This Sunday (Nov. 3) marks exactly one year until the 2020 U.S. presidential election.
And Christian leaders across theological and political divides are kicking off an initiative called “Golden Rule 2020: A Call for Dignity and Respect in Politics,” hoping the next 365 days won’t be a repeat of 2016’s divisive election season.
Representatives from conservative evangelical institutions like the National Association of Evangelicals and progressive mainline denominations like the Evangelical Lutheran Church in America (ELCA) have signed on to a statement urging their members to pray for the healing of divisions in the U.S. this weekend and promote the “golden rule” in their political discussions and election activities over the next year.
The initiative takes its name from what’s commonly referred to as the golden rule, expressed by Jesus in the Gospels and often paraphrased as: “Do unto others as you would have them do unto you.”
“We believe that we can find guidance through this national dilemma in the teachings of Jesus,” the statement reads.
Golden Rule 2020 grew out of a May meeting of faith leaders hosted by the National Institute for Civil Discourse, whose founding co-chairs were former Presidents George H.W. Bush and Bill Clinton, according to the initiative.
“In its simplest expression, civility brings Jesus’ Golden Rule into politics and we hope that evangelicals will take advantage of this opportunity and reflect on how we can do that more effectively,” said Galen Carey, vice president of government relations for the National Association of Evangelicals, in a written statement.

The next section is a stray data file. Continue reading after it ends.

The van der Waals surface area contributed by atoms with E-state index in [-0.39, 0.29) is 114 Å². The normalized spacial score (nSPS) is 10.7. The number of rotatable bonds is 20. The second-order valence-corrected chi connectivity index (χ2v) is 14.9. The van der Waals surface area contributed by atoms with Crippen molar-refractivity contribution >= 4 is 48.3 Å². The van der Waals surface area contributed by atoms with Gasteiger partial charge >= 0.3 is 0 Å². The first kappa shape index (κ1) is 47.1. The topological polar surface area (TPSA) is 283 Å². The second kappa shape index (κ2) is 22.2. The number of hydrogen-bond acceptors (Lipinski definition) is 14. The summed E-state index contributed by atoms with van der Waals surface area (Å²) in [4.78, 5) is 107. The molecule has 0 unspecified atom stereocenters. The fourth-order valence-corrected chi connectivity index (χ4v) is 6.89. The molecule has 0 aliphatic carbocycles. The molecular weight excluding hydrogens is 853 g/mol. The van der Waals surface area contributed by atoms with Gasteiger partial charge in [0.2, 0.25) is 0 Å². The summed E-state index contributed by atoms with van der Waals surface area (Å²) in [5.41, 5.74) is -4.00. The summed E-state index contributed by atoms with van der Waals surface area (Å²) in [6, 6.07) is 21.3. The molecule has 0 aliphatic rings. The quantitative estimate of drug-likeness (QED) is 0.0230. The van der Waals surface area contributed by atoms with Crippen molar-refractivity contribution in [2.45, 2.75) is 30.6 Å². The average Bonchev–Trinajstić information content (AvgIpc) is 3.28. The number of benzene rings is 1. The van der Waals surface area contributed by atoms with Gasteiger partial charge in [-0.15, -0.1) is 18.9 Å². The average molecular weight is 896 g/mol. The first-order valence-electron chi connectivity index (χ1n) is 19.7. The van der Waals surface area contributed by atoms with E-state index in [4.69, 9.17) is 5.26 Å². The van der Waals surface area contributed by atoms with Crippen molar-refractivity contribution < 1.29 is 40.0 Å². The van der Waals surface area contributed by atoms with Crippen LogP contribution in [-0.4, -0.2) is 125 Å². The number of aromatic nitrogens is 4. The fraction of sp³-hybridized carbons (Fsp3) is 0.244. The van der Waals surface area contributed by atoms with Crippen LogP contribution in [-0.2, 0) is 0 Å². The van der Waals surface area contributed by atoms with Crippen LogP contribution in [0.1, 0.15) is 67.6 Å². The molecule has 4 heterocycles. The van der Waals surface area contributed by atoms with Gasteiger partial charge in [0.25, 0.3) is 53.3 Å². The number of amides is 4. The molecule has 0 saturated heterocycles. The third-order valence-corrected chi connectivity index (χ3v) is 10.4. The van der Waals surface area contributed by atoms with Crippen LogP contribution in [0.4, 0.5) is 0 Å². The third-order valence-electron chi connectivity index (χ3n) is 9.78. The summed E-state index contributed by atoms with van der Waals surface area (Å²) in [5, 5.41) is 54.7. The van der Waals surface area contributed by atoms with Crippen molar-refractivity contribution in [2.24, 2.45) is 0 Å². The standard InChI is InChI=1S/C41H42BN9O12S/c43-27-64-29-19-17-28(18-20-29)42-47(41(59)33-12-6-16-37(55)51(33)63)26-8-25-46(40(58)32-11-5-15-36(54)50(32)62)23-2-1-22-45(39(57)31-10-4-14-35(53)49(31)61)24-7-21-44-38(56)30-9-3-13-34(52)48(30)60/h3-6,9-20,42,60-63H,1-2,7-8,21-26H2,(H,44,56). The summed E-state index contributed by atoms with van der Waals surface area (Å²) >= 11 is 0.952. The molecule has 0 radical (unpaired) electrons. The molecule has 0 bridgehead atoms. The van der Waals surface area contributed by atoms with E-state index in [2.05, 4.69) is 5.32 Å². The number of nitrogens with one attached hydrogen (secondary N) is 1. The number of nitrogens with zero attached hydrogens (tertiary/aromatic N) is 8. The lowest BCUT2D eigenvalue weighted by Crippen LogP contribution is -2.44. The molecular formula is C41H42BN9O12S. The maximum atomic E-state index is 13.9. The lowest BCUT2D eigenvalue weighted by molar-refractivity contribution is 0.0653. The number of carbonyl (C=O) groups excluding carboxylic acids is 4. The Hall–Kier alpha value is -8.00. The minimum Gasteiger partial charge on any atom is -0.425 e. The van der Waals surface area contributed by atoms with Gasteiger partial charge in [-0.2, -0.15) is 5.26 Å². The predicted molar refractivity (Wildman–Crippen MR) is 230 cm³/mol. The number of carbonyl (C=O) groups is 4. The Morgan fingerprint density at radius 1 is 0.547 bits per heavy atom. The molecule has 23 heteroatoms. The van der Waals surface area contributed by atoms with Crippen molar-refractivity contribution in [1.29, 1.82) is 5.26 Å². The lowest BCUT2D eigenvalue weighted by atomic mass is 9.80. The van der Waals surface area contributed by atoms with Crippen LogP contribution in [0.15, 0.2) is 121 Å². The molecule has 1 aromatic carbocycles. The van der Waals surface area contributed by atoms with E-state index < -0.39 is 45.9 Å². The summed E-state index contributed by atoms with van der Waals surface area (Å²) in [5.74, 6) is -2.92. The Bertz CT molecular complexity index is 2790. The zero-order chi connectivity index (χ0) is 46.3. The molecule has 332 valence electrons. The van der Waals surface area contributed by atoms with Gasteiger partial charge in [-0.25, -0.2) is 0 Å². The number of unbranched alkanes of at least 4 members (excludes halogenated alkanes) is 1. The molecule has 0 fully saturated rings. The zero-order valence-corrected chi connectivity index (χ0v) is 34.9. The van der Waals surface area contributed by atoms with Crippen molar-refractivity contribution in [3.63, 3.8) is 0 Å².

The initiative will continue throughout the 2020 election season, both in an online pledge all people of faith are invited to take and in a number of activities planned by participating institutions and denominations.
For example, the Cooperative Baptist Fellowship is asking its pastors to write and teach about applying the golden rule to politics in the presidential election season. And the Episcopal Church is creating a curriculum for “reflection, consideration, and discussion” on civil discourse, according to the initiative.
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Source: Religion News Service